Other Effects of Drug Abuse on the Lungs Include:
- Crackling in the lungs
- Pulmonary fibrosis
These lung conditions may occur when the lungs are scarred and inflamed. Some may be due to allergic reactions to the chemicals and this could lead to respiratory depression. For patients taking any medication, once the difficulty of breathing is experienced, seek medical care as soon as possible.
Effects Of Addictive Drugs On The Kidneys
Most substances are excreted via the kidneys. Thus, patients with kidney disorders may find it difficult for the drugs to be removed from their systems on time. Furthermore, people who abuse these substances increase the risk of kidney damage.
Some of the Kidney Injuries Addictive Drugs Can Cause Include:
- Irreversible renal failure
- Chronic kidney disease
- Kidney cancer
Consistent with the research published in the BMC Nephrology, illicit drug use and overdose promote poor renal outcomes. Thus, to prevent these disorders, renal treatment should be started as soon as possible.
Drugs Abuse Effects on the Sexual Function and Fertility
Substance abuse affects the reproductive system. Based on the research of healthcare professionals from Ireland, selective serotonin reuptake inhibitors or SSRIs are the medications that highly affect the sexual function and fertility (73% prevalence rate) of the users.
Some of These Effects Include:
- Decreased libido
- Delayed orgasm
- Erectile dysfunction
- Delayed ejaculation
People who do take addictive drugs may experience priapism. This condition is a prolonged erection of the penis that also comes with pain. If patients experience ischemic priapism, emergency assistance is needed.
Statistics on the Most Addictive Drugs Use
How many people in the United States abuse the most addictive drugs? Based on the data provided by the National Center for Drug Abuse Statistics, 19.4% of people in the United States have used illicit substances at least once.
In This Section, Information About the Most Dangerous Drugs, Along With the Prevalence Rate of Their Use Will Be Discussed.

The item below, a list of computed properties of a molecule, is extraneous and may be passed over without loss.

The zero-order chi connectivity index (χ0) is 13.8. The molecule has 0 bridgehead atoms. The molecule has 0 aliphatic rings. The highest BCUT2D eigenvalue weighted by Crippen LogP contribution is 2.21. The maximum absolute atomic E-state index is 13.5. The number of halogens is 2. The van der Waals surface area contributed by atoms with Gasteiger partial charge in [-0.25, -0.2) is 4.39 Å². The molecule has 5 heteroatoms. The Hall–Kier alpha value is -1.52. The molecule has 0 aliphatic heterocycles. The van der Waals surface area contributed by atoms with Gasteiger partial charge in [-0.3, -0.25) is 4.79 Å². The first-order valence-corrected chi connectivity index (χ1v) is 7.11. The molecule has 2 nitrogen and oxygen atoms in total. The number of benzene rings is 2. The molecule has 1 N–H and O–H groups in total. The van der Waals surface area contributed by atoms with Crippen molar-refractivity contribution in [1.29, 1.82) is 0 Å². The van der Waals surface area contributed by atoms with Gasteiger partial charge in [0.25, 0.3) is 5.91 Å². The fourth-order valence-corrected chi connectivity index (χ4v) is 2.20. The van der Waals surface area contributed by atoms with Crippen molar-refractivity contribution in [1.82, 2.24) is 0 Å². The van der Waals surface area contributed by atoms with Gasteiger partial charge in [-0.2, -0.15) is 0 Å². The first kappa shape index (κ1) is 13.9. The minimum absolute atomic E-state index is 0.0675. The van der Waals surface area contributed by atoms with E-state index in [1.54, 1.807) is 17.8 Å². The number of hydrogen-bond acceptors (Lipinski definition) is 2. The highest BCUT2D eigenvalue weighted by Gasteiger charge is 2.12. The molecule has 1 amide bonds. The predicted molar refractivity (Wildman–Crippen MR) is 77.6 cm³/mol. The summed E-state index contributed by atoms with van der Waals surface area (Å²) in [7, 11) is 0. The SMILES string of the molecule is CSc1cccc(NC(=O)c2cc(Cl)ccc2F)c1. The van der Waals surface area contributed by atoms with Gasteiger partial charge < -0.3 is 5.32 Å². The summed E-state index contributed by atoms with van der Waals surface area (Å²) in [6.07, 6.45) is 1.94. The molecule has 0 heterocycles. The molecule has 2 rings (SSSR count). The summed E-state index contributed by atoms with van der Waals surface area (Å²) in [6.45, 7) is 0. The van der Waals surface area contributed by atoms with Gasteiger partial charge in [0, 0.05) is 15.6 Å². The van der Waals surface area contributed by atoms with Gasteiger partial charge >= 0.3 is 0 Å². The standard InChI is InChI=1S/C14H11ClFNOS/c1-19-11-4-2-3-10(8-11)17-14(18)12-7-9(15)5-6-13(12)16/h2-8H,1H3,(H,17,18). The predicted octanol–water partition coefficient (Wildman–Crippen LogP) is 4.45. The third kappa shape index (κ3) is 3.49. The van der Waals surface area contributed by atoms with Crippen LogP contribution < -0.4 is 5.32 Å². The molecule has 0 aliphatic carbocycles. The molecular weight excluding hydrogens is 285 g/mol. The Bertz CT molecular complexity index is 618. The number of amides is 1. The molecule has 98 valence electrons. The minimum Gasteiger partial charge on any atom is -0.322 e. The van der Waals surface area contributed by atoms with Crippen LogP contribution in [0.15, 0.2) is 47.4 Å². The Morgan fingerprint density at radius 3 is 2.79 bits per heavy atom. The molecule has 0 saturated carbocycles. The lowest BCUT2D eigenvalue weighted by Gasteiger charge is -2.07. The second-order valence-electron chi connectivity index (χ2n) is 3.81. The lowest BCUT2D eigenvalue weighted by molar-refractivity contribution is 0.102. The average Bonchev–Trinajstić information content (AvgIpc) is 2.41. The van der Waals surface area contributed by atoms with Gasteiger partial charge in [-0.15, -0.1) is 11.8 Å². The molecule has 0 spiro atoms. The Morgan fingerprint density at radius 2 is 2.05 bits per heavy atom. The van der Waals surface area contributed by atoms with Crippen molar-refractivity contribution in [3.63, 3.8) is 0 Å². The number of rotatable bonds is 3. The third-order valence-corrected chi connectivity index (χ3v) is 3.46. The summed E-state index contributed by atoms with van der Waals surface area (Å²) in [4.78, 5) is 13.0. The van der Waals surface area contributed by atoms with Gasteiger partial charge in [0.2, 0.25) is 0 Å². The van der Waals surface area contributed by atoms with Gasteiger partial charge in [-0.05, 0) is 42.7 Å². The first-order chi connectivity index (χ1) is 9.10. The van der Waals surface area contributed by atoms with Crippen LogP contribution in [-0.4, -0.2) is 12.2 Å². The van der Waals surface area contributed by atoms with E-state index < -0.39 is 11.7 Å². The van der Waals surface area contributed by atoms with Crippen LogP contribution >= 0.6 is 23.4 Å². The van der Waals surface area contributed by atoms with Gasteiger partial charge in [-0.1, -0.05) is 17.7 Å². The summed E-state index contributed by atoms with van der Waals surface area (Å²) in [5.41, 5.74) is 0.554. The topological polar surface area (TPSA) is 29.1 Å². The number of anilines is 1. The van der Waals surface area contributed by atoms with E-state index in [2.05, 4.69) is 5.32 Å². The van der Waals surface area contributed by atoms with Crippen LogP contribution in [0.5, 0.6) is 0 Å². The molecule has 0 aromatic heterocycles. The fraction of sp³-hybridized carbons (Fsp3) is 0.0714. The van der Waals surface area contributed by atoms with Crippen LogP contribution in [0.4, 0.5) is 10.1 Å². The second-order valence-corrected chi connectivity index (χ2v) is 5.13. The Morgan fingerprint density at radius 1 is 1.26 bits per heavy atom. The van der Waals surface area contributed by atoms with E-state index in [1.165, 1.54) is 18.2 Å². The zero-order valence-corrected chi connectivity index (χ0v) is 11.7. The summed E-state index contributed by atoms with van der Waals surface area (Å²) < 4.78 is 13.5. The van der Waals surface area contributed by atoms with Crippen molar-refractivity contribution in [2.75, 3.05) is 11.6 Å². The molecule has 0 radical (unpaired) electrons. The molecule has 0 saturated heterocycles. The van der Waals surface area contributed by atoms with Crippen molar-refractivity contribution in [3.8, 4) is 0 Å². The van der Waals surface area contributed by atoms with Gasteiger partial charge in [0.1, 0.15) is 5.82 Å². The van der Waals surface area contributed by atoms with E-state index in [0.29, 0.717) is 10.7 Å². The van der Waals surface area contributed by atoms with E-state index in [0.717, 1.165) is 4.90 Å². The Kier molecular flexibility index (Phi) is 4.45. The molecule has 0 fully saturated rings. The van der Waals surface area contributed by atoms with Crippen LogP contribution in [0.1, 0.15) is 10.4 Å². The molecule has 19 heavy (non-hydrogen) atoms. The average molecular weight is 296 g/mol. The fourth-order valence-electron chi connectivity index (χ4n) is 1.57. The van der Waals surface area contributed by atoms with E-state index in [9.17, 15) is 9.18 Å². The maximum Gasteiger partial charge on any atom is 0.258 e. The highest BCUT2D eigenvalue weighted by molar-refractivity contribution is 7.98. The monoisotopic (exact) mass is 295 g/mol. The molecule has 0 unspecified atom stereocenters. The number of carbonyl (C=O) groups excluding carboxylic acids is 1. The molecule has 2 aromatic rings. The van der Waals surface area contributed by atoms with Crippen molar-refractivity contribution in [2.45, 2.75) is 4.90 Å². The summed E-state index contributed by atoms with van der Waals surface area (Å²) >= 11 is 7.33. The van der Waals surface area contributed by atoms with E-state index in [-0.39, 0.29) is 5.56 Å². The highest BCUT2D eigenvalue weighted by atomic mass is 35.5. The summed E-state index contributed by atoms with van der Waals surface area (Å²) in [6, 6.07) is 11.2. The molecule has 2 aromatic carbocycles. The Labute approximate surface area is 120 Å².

- Opioids are one of the most addictive drugs and over 10 million people in the United States misuse these substances. They account for 72% of national drug overdoses and 50,000 people die from opioid overdose each year.
- Marijuana is a mind-altering chemical that is considered one of the most dangerous drugs. 78 million people in the United States have used this substance at least once in their life. Currently, 16.9% of Americans still use this substance.
- Fentanyl belongs to the Schedule II substances. This means that this substance is highly addictive, and in just a dose of 0.07 ounces, death could occur. In 2020, there were around 42,700 fentanyl overdose deaths.
- Cocaine produces addictive effects and in the United States, even 12-year-olds abuse this substance. In 2020, it was reported that around 5.2 million people used cocaine at the national level and 19,447 people died due to cocaine overdose.
Looking at these statistics, it is safe to say that the use of illicit substances and other dangerous substances is growing. So, what is needed to prevent this growing public health problem? The first possible thing to do is to educate people, especially the youth: what is substance abuse and what are the dangers they give? By this, potential users of these dangerous substances will learn the risks they might get.
How Do People Abuse Drugs?
There are different ways to administer over-the-counter and prescription medications because these substances come in different dosage forms. Furthermore, a medical doctor will decide what form will be used by a patient. However, abusers of the most addictive drugs find other ways to administer the medications into their system.
Some of These Ways Include:
- Smoking is a popular way to take addictive drugs. It can cause a lot of health problems, such as lung infections and mouth cancer. It’s not only marijuana or tobacco that one can smoke. Individuals can also do it with heroin and crack, and more. Another form of smoking is inhaling (opium, for example). They can be even more than dangerous as the smoke goes directly into the lungs of the user and causes damage to the body.
- Injecting or shooting drugs via intravenous, intramuscular, or subcutaneous is also very popular. The reason why many users abuse substances this way is because one can feel the effect of the drug only seconds after intake. Due to the quick result, a lot of people become addicts to their drugs of choice. Whether injecting directly into the skin, the veins, or the muscles, injecting substances is one of the most dangerous ways to take addictive drugs. It can lead to arterial damages, infections, blood clots, and many more health problems. Also, used needles put the user at high risk for HIV and hepatitis.